Nechemia Azaz commonly known as NH Azaz, was an Israeli sculptor and was born in Berlin. From a very young age he exhibited an inclination toward art but his parents did not approve of it which is why he began studying art only after he joined the British Army in Europe from 1941 to 1945. In 1947, he took off to Amsterdam to learn stained glassmaking after he had worked as an apprentice to stonemasons in Bologna the previous year. He then studies at the AcadÈmie de la Grande ChaumiËre in Paris from 1949 to 1950.
He then returned to Israel serving as an Israeli Army Officer where he was enthused by the lovely abstract of the Negev desert. He married Yaffa in 1954 and left for Holland the following year to study ceramic chemistry after which he worked in London. His work was showcased for the very first time at the Wakefield Art Gallery in 1955 which received numerous compliments.
He then opened a pottery school at the Harsa ceramics factory after settling down in Beersheva in 1956. In 1958, he received his first and most important order of creating a large tiled fresco of a newspaper rolling off the press, for the Evening News Offices in Tel Aviv. He also created a huge double-sided wall of concrete for Tel Avivís Sheraton Hotel in 1960.
In 1962, Azaz received his very first American order of producing a pair of iron doors for a synagogue museum in Greater Chicago, which included a religious poem inscribed in Hebrew. Chicagoís Loop Synagogue mounted his Hands of Peace that outlined a pair of raised hands which bore the words of the priestly blessing in Hebrew and English and was made of bronze, over their main entrance in 1963.
The same year, he travelled to England to create stained glass windows for Carmel Collegeís new Synagogue as promised to the founding headmaster, Kopul Rosen who unpredictably passed away in 1962. From 1963 to 1965, Azaz settled with his family in Wallingford and produced a variety of artwork for the synagogue. Nicholas Pevsner, an architectural historian, regarded Azaz's window work as brilliant and innovative. The synagogue was considered a grade II listed building after the school closed down in 1999.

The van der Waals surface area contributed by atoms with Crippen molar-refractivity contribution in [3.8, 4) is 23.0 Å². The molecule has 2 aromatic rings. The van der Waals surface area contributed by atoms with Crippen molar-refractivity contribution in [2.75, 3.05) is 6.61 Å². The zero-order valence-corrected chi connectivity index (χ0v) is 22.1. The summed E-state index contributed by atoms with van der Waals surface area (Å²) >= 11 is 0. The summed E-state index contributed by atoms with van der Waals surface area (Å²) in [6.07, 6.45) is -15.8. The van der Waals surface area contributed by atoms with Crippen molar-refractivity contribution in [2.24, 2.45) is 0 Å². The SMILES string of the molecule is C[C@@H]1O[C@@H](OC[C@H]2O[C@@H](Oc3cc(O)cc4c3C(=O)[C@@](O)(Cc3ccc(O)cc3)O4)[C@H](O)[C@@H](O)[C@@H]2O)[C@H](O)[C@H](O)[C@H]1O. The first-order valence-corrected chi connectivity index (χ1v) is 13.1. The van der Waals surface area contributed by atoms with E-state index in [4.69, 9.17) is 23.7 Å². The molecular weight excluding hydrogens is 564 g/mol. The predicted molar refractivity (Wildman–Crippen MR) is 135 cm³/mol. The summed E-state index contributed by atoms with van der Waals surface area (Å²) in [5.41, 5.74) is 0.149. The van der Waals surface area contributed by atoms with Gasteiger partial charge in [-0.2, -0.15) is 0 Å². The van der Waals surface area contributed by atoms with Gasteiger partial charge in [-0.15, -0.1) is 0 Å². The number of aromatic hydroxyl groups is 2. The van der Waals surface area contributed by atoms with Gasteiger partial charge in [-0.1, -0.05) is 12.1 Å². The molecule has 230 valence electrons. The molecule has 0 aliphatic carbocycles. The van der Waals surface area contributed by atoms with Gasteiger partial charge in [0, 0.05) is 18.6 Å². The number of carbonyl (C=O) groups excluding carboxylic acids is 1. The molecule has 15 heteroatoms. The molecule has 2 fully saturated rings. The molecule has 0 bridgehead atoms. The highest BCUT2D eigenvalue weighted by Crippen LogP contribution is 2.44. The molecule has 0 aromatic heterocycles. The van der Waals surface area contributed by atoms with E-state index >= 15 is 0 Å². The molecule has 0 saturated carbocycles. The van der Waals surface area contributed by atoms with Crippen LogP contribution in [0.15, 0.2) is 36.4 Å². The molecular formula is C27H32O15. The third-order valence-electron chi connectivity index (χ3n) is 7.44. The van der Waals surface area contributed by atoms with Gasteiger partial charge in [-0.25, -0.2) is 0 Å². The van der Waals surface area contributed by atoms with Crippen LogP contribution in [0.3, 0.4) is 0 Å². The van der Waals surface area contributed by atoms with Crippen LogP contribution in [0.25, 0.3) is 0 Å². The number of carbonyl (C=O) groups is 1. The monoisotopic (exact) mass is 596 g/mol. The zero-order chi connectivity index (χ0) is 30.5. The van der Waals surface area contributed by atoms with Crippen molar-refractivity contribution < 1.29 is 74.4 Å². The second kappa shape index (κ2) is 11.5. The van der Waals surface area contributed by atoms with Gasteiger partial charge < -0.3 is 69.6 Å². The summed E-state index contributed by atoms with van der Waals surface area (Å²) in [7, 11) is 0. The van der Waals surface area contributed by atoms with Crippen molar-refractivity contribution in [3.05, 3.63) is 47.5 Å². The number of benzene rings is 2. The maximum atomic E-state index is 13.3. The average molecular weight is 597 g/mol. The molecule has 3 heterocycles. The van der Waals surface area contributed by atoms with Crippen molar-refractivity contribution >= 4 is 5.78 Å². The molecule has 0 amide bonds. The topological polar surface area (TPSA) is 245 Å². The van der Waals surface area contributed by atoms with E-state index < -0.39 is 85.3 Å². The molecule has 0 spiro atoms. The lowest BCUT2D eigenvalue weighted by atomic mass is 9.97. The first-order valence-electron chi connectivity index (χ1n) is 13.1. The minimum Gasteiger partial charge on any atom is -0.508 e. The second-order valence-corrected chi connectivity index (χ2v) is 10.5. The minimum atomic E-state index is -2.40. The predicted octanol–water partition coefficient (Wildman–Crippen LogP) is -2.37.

In 1965, Azaz started creating 117 stained glass windows for the Marble Arch Synagogue after he completed the silver and bronze ark doors along with a bronze chandelier for the Belfastís new synagogue. The stained glass windows were finally completed in 1982. The Jewish festivals that were depicted on the glass were easier to see because Azaz used sections that were framed in lead.
In 1972, Israel's current US ambassador, Yitzhak Rabin asked Azaz to design an artwork that showcased the 43 musical instruments mentioned in the Bible, for the Israel Hall at the Kennedy Centre for Performing Arts in Washington, DC. NZ Azazís astounding artworks can be found in numerous synagogues, hotels, offices and schools across Israel, UK and America including the visually portable figurines at St. Thomasís Hospital in London and the Warwick Arts Centre.